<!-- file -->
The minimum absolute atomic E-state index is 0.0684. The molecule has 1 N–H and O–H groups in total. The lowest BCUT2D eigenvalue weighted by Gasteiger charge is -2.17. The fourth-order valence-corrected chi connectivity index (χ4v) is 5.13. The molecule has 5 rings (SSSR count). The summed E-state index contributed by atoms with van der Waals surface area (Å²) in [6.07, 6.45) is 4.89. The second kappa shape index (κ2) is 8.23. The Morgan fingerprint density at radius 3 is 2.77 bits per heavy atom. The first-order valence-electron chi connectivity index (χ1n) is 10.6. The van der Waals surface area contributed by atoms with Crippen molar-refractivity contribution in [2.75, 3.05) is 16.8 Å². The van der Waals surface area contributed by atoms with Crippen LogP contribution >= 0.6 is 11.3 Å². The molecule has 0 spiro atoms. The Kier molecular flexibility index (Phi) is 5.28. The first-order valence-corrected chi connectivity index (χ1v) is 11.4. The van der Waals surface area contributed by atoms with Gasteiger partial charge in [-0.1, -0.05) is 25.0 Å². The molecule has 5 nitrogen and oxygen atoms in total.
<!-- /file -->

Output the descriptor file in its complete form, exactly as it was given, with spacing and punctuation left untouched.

The minimum absolute atomic E-state index is 0.0684. The molecule has 1 N–H and O–H groups in total. The lowest BCUT2D eigenvalue weighted by Gasteiger charge is -2.17. The fourth-order valence-corrected chi connectivity index (χ4v) is 5.13. The molecule has 5 rings (SSSR count). The summed E-state index contributed by atoms with van der Waals surface area (Å²) in [6.07, 6.45) is 4.89. The second kappa shape index (κ2) is 8.23. The Morgan fingerprint density at radius 3 is 2.77 bits per heavy atom. The first-order valence-electron chi connectivity index (χ1n) is 10.6. The van der Waals surface area contributed by atoms with Crippen molar-refractivity contribution in [2.75, 3.05) is 16.8 Å². The van der Waals surface area contributed by atoms with Crippen LogP contribution >= 0.6 is 11.3 Å². The molecule has 0 spiro atoms. The Kier molecular flexibility index (Phi) is 5.28. The first-order valence-corrected chi connectivity index (χ1v) is 11.4. The van der Waals surface area contributed by atoms with Gasteiger partial charge in [-0.1, -0.05) is 25.0 Å². The molecule has 5 nitrogen and oxygen atoms in total.